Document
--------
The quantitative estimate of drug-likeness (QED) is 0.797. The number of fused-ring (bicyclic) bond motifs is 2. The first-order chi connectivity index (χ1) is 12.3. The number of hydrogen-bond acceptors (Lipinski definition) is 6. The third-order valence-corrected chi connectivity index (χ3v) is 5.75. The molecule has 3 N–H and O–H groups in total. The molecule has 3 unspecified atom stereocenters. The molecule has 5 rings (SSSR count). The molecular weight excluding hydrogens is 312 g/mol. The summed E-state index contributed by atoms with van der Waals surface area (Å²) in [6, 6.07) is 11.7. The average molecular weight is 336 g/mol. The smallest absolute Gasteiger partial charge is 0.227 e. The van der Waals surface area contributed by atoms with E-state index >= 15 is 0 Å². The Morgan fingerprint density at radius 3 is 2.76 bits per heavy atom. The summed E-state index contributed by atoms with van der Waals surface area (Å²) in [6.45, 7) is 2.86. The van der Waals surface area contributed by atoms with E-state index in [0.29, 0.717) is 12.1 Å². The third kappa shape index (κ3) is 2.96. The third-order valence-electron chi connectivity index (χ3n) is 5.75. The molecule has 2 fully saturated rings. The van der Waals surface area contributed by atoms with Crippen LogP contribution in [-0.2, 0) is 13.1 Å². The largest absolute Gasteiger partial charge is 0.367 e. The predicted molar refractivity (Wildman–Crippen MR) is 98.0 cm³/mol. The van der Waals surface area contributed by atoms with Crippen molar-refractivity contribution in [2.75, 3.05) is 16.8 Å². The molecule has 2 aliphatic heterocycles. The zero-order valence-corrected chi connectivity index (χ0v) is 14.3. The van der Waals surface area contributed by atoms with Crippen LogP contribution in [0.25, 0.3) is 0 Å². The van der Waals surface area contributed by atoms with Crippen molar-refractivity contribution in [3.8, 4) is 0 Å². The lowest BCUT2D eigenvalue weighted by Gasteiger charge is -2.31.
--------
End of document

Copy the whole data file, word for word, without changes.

The quantitative estimate of drug-likeness (QED) is 0.797. The number of fused-ring (bicyclic) bond motifs is 2. The first-order chi connectivity index (χ1) is 12.3. The number of hydrogen-bond acceptors (Lipinski definition) is 6. The third-order valence-corrected chi connectivity index (χ3v) is 5.75. The molecule has 3 N–H and O–H groups in total. The molecule has 3 unspecified atom stereocenters. The molecule has 5 rings (SSSR count). The molecular weight excluding hydrogens is 312 g/mol. The summed E-state index contributed by atoms with van der Waals surface area (Å²) in [6, 6.07) is 11.7. The average molecular weight is 336 g/mol. The smallest absolute Gasteiger partial charge is 0.227 e. The van der Waals surface area contributed by atoms with E-state index >= 15 is 0 Å². The Morgan fingerprint density at radius 3 is 2.76 bits per heavy atom. The summed E-state index contributed by atoms with van der Waals surface area (Å²) in [6.45, 7) is 2.86. The van der Waals surface area contributed by atoms with E-state index in [0.29, 0.717) is 12.1 Å². The third kappa shape index (κ3) is 2.96. The third-order valence-electron chi connectivity index (χ3n) is 5.75. The molecule has 2 fully saturated rings. The van der Waals surface area contributed by atoms with Crippen LogP contribution in [-0.2, 0) is 13.1 Å². The largest absolute Gasteiger partial charge is 0.367 e. The predicted molar refractivity (Wildman–Crippen MR) is 98.0 cm³/mol. The van der Waals surface area contributed by atoms with Crippen molar-refractivity contribution in [2.75, 3.05) is 16.8 Å². The molecule has 2 aliphatic heterocycles. The zero-order valence-corrected chi connectivity index (χ0v) is 14.3. The van der Waals surface area contributed by atoms with Crippen LogP contribution in [0.25, 0.3) is 0 Å². The van der Waals surface area contributed by atoms with Crippen molar-refractivity contribution in [3.8, 4) is 0 Å². The lowest BCUT2D eigenvalue weighted by Gasteiger charge is -2.31.